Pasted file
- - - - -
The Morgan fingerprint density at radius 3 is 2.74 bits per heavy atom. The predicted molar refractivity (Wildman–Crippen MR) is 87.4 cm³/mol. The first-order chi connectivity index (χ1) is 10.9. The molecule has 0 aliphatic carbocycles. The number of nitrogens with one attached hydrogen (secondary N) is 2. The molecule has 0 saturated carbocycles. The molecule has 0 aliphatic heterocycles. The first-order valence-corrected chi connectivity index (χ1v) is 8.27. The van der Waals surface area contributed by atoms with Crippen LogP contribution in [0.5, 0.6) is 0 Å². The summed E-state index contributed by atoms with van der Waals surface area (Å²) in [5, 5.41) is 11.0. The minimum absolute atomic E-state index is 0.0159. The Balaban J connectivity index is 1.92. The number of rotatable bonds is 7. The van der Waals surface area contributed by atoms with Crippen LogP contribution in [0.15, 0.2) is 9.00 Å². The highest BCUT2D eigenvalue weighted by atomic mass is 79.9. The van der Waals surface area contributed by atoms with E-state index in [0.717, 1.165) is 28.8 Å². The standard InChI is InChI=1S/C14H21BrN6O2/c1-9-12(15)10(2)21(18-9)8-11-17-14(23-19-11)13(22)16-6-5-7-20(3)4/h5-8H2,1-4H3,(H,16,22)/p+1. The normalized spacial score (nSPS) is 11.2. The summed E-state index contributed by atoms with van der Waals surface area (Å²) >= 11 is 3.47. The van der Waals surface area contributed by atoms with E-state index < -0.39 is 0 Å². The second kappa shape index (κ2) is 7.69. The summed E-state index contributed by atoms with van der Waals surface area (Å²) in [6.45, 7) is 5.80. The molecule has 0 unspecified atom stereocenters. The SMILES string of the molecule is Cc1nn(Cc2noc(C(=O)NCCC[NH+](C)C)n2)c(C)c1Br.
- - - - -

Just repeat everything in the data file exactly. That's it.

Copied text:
The Morgan fingerprint density at radius 3 is 2.74 bits per heavy atom. The predicted molar refractivity (Wildman–Crippen MR) is 87.4 cm³/mol. The first-order chi connectivity index (χ1) is 10.9. The molecule has 0 aliphatic carbocycles. The number of nitrogens with one attached hydrogen (secondary N) is 2. The molecule has 0 saturated carbocycles. The molecule has 0 aliphatic heterocycles. The first-order valence-corrected chi connectivity index (χ1v) is 8.27. The van der Waals surface area contributed by atoms with Crippen LogP contribution in [0.5, 0.6) is 0 Å². The summed E-state index contributed by atoms with van der Waals surface area (Å²) in [5, 5.41) is 11.0. The minimum absolute atomic E-state index is 0.0159. The Balaban J connectivity index is 1.92. The number of rotatable bonds is 7. The van der Waals surface area contributed by atoms with Crippen LogP contribution in [0.15, 0.2) is 9.00 Å². The highest BCUT2D eigenvalue weighted by atomic mass is 79.9. The van der Waals surface area contributed by atoms with E-state index in [0.717, 1.165) is 28.8 Å². The standard InChI is InChI=1S/C14H21BrN6O2/c1-9-12(15)10(2)21(18-9)8-11-17-14(23-19-11)13(22)16-6-5-7-20(3)4/h5-8H2,1-4H3,(H,16,22)/p+1. The normalized spacial score (nSPS) is 11.2. The summed E-state index contributed by atoms with van der Waals surface area (Å²) >= 11 is 3.47. The van der Waals surface area contributed by atoms with E-state index < -0.39 is 0 Å². The second kappa shape index (κ2) is 7.69. The summed E-state index contributed by atoms with van der Waals surface area (Å²) in [6.45, 7) is 5.80. The molecule has 0 unspecified atom stereocenters. The SMILES string of the molecule is Cc1nn(Cc2noc(C(=O)NCCC[NH+](C)C)n2)c(C)c1Br.